The mambo revivalists Orquesta Akokán get their big, lush, brassy sound the old-fashioned way: a whole orchestra of guys, a fact that was driven home when I interviewed them in a tiny Manhattan hotel room.
Nominated for the Best Tropical Album Award at the 2019 Grammys, Orquesta Akokán is a literal Cuban big band, made up of attentive students of the '40s and '50s masters like Tito Puente and Benny Moré, but not content to simply play the classics. Mike Eckroth composes the band's original repertoire, arranging for a full ensemble of brass and saxophones, congas, timbales, piano and tres, over which Jose “Pepito” Gomez's voice bounds. As you can hear on Afropop's globalFEST show, the band was decked out in evening wear as they spanned the stage of the Copacabana. Some bands are good, some great, but Orquesta Akokán is grand.
Midtown Manhattan hotel rooms, on the other hand, can be nice but “grandeur” is hard to achieve when you can't open the door all the way without hitting the bed. The tirelessly helpful festival publicists booked a hotel room for Afropop to interview Orquesta Akokán and it was only when the interviewer, band and hotel room finally came together that we all realized the situation was ridiculous. By the time the band all filed into the room, we were standing shoulder to shoulder around the bed, like we were at a wake being held in a steamship's cabin.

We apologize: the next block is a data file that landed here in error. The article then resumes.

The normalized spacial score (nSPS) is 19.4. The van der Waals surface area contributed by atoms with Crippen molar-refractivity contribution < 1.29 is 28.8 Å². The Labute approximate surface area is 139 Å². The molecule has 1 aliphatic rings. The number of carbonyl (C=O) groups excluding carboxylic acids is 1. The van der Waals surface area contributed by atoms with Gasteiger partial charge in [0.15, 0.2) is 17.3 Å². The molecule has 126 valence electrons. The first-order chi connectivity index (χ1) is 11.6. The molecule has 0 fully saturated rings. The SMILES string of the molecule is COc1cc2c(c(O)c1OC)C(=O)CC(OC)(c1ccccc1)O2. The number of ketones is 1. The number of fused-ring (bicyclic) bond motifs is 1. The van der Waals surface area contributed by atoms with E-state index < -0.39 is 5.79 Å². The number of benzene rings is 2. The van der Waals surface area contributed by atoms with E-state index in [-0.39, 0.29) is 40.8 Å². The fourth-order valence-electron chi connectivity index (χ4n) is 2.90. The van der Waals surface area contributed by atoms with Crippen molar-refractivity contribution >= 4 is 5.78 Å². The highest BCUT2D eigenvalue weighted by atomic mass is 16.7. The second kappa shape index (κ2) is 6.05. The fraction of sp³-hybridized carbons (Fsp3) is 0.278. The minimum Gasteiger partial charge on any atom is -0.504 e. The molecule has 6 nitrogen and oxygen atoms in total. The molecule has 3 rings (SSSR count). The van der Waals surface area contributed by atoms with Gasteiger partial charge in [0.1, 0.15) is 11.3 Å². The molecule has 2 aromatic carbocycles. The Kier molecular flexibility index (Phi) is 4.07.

Compared to the difficulty of bringing a whole Cuban mambo orchestra into the United States, though, tight quarters were nothing to worry about. The band graciously talked about why they chose mambo, the African roots underlying Cuban music, and how they plan to follow up their Grammy-nominated debut.
Interview has been edited for clarity. Band members translated for each other.
Ben Richmond: You guys want to introduce yourselves—who you are and what you do?
Mike Eckroth, pianist, composer: OK, I'll start, this group is Orquesta Akokan. We are—I don't know how to describe the band—it's modern, but..this is mambo music. So it's kind of new compositions based on an older style.
Why mambo music?
Jacob Plasse, tres, producer: Why mambo? This project sort of started when Mike and Pepito got together. We'd all play in different bands around the city together— we three all live in the New York area—and Mike was sort of a Beny Moré aficionado, and he got me really into it, and we started writing these tunes with Pepito, the lead singer.